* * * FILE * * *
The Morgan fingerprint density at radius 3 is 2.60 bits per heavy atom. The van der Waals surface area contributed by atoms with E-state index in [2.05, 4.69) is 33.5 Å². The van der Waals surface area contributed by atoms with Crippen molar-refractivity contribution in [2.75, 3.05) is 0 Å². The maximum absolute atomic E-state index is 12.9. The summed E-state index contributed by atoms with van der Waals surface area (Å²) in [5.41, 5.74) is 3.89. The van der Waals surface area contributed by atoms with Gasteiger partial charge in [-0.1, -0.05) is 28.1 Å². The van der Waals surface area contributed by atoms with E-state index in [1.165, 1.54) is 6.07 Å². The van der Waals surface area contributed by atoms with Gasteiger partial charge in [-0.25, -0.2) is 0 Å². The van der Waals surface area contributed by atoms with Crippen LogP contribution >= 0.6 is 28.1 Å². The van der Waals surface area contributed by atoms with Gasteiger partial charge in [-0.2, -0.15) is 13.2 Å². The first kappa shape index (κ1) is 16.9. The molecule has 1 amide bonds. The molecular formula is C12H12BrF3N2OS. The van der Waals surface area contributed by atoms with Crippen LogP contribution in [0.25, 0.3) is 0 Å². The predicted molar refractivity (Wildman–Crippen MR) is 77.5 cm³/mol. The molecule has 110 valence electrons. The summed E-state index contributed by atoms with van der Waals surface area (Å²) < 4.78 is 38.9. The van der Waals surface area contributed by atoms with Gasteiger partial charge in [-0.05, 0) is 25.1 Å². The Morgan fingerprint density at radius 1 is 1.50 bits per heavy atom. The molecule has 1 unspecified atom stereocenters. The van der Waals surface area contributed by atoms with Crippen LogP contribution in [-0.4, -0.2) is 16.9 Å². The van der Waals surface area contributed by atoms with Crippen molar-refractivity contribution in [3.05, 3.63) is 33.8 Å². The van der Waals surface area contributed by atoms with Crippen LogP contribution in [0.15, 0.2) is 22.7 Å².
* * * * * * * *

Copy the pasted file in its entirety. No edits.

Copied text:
The Morgan fingerprint density at radius 3 is 2.60 bits per heavy atom. The van der Waals surface area contributed by atoms with E-state index in [2.05, 4.69) is 33.5 Å². The van der Waals surface area contributed by atoms with Crippen molar-refractivity contribution in [2.75, 3.05) is 0 Å². The maximum absolute atomic E-state index is 12.9. The summed E-state index contributed by atoms with van der Waals surface area (Å²) in [5.41, 5.74) is 3.89. The van der Waals surface area contributed by atoms with Gasteiger partial charge in [-0.1, -0.05) is 28.1 Å². The van der Waals surface area contributed by atoms with E-state index in [1.165, 1.54) is 6.07 Å². The van der Waals surface area contributed by atoms with Gasteiger partial charge in [-0.25, -0.2) is 0 Å². The van der Waals surface area contributed by atoms with Crippen LogP contribution >= 0.6 is 28.1 Å². The van der Waals surface area contributed by atoms with Gasteiger partial charge in [-0.2, -0.15) is 13.2 Å². The first kappa shape index (κ1) is 16.9. The molecule has 1 amide bonds. The molecular formula is C12H12BrF3N2OS. The van der Waals surface area contributed by atoms with Crippen LogP contribution in [0.25, 0.3) is 0 Å². The predicted molar refractivity (Wildman–Crippen MR) is 77.5 cm³/mol. The molecule has 110 valence electrons. The summed E-state index contributed by atoms with van der Waals surface area (Å²) < 4.78 is 38.9. The van der Waals surface area contributed by atoms with Gasteiger partial charge in [-0.05, 0) is 25.1 Å². The Morgan fingerprint density at radius 1 is 1.50 bits per heavy atom. The molecule has 1 unspecified atom stereocenters. The van der Waals surface area contributed by atoms with Crippen LogP contribution in [-0.4, -0.2) is 16.9 Å². The van der Waals surface area contributed by atoms with Crippen molar-refractivity contribution in [3.05, 3.63) is 33.8 Å². The van der Waals surface area contributed by atoms with Crippen LogP contribution in [0.15, 0.2) is 22.7 Å².